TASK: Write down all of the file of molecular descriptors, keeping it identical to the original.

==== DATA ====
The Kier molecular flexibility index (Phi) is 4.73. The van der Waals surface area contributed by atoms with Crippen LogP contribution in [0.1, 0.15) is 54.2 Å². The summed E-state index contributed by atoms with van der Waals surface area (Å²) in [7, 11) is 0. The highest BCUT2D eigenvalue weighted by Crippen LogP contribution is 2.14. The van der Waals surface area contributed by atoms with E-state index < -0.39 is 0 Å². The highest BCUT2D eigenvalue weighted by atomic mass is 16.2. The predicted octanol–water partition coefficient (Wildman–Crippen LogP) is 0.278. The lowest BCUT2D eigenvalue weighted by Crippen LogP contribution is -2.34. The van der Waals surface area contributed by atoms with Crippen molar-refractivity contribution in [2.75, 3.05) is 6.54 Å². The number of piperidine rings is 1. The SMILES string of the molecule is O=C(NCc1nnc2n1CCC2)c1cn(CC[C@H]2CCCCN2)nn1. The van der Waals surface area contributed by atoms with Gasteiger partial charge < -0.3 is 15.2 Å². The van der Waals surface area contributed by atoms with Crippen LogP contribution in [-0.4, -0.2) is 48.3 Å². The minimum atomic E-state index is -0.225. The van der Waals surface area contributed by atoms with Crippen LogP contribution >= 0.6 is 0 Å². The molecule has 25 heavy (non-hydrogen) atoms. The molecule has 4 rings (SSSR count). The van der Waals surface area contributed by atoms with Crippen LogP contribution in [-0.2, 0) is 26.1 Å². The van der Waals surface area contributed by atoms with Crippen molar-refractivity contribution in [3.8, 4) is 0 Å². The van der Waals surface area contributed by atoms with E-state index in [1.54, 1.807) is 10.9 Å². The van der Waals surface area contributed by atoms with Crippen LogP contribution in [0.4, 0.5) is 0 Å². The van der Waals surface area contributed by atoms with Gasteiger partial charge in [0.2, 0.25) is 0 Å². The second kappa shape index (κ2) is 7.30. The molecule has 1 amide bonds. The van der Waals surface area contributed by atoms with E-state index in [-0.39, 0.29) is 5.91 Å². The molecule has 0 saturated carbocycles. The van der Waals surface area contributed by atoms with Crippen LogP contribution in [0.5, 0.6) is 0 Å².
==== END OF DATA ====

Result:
The Kier molecular flexibility index (Phi) is 4.73. The van der Waals surface area contributed by atoms with Crippen LogP contribution in [0.1, 0.15) is 54.2 Å². The summed E-state index contributed by atoms with van der Waals surface area (Å²) in [7, 11) is 0. The highest BCUT2D eigenvalue weighted by Crippen LogP contribution is 2.14. The van der Waals surface area contributed by atoms with E-state index < -0.39 is 0 Å². The highest BCUT2D eigenvalue weighted by atomic mass is 16.2. The predicted octanol–water partition coefficient (Wildman–Crippen LogP) is 0.278. The lowest BCUT2D eigenvalue weighted by Crippen LogP contribution is -2.34. The van der Waals surface area contributed by atoms with Crippen molar-refractivity contribution in [2.75, 3.05) is 6.54 Å². The number of piperidine rings is 1. The SMILES string of the molecule is O=C(NCc1nnc2n1CCC2)c1cn(CC[C@H]2CCCCN2)nn1. The van der Waals surface area contributed by atoms with Gasteiger partial charge < -0.3 is 15.2 Å². The van der Waals surface area contributed by atoms with Crippen LogP contribution in [-0.4, -0.2) is 48.3 Å². The minimum atomic E-state index is -0.225. The van der Waals surface area contributed by atoms with Crippen LogP contribution >= 0.6 is 0 Å². The molecule has 25 heavy (non-hydrogen) atoms. The molecule has 4 rings (SSSR count). The van der Waals surface area contributed by atoms with Crippen LogP contribution in [-0.2, 0) is 26.1 Å². The van der Waals surface area contributed by atoms with Crippen molar-refractivity contribution in [3.8, 4) is 0 Å². The van der Waals surface area contributed by atoms with E-state index in [1.54, 1.807) is 10.9 Å². The van der Waals surface area contributed by atoms with Crippen LogP contribution in [0.4, 0.5) is 0 Å². The van der Waals surface area contributed by atoms with Gasteiger partial charge in [0.2, 0.25) is 0 Å². The second kappa shape index (κ2) is 7.30. The molecule has 1 amide bonds. The van der Waals surface area contributed by atoms with E-state index in [-0.39, 0.29) is 5.91 Å². The molecule has 0 saturated carbocycles. The van der Waals surface area contributed by atoms with Crippen LogP contribution in [0.5, 0.6) is 0 Å².